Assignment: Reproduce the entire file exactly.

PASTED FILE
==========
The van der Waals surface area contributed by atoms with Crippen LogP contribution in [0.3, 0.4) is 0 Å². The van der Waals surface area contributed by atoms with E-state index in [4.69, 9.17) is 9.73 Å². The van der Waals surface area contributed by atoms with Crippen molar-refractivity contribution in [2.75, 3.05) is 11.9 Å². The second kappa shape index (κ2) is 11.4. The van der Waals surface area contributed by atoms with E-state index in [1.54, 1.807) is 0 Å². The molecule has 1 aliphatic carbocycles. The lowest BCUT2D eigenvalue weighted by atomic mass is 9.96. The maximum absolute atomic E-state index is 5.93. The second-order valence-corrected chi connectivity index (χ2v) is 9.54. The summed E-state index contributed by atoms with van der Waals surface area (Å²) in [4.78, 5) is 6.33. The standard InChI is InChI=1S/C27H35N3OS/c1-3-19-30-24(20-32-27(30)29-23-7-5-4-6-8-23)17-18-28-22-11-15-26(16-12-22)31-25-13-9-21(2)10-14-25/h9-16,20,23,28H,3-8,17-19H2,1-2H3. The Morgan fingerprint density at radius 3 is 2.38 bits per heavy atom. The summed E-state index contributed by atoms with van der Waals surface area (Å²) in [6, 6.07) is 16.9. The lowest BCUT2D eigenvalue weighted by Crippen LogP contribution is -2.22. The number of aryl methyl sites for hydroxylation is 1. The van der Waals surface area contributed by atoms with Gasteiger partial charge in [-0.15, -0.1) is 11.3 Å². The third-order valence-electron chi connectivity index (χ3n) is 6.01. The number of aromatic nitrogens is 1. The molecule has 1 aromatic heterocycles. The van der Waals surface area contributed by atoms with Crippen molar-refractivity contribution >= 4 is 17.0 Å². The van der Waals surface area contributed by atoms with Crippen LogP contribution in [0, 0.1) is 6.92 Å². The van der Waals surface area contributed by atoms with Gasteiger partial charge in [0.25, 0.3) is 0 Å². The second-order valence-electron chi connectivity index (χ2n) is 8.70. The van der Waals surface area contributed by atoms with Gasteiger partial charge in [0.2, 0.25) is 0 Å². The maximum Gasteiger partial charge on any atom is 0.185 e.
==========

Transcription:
The van der Waals surface area contributed by atoms with Crippen LogP contribution in [0.3, 0.4) is 0 Å². The van der Waals surface area contributed by atoms with E-state index in [4.69, 9.17) is 9.73 Å². The van der Waals surface area contributed by atoms with Crippen molar-refractivity contribution in [2.75, 3.05) is 11.9 Å². The second kappa shape index (κ2) is 11.4. The van der Waals surface area contributed by atoms with E-state index in [1.54, 1.807) is 0 Å². The molecule has 1 aliphatic carbocycles. The lowest BCUT2D eigenvalue weighted by atomic mass is 9.96. The maximum absolute atomic E-state index is 5.93. The second-order valence-corrected chi connectivity index (χ2v) is 9.54. The summed E-state index contributed by atoms with van der Waals surface area (Å²) in [4.78, 5) is 6.33. The standard InChI is InChI=1S/C27H35N3OS/c1-3-19-30-24(20-32-27(30)29-23-7-5-4-6-8-23)17-18-28-22-11-15-26(16-12-22)31-25-13-9-21(2)10-14-25/h9-16,20,23,28H,3-8,17-19H2,1-2H3. The Morgan fingerprint density at radius 3 is 2.38 bits per heavy atom. The summed E-state index contributed by atoms with van der Waals surface area (Å²) in [6, 6.07) is 16.9. The lowest BCUT2D eigenvalue weighted by Crippen LogP contribution is -2.22. The number of aryl methyl sites for hydroxylation is 1. The van der Waals surface area contributed by atoms with Gasteiger partial charge in [-0.15, -0.1) is 11.3 Å². The third-order valence-electron chi connectivity index (χ3n) is 6.01. The number of aromatic nitrogens is 1. The molecule has 1 aromatic heterocycles. The van der Waals surface area contributed by atoms with Crippen molar-refractivity contribution >= 4 is 17.0 Å². The van der Waals surface area contributed by atoms with Crippen LogP contribution in [0, 0.1) is 6.92 Å². The van der Waals surface area contributed by atoms with Gasteiger partial charge in [0.25, 0.3) is 0 Å². The second-order valence-electron chi connectivity index (χ2n) is 8.70. The van der Waals surface area contributed by atoms with Gasteiger partial charge in [0.2, 0.25) is 0 Å². The maximum Gasteiger partial charge on any atom is 0.185 e.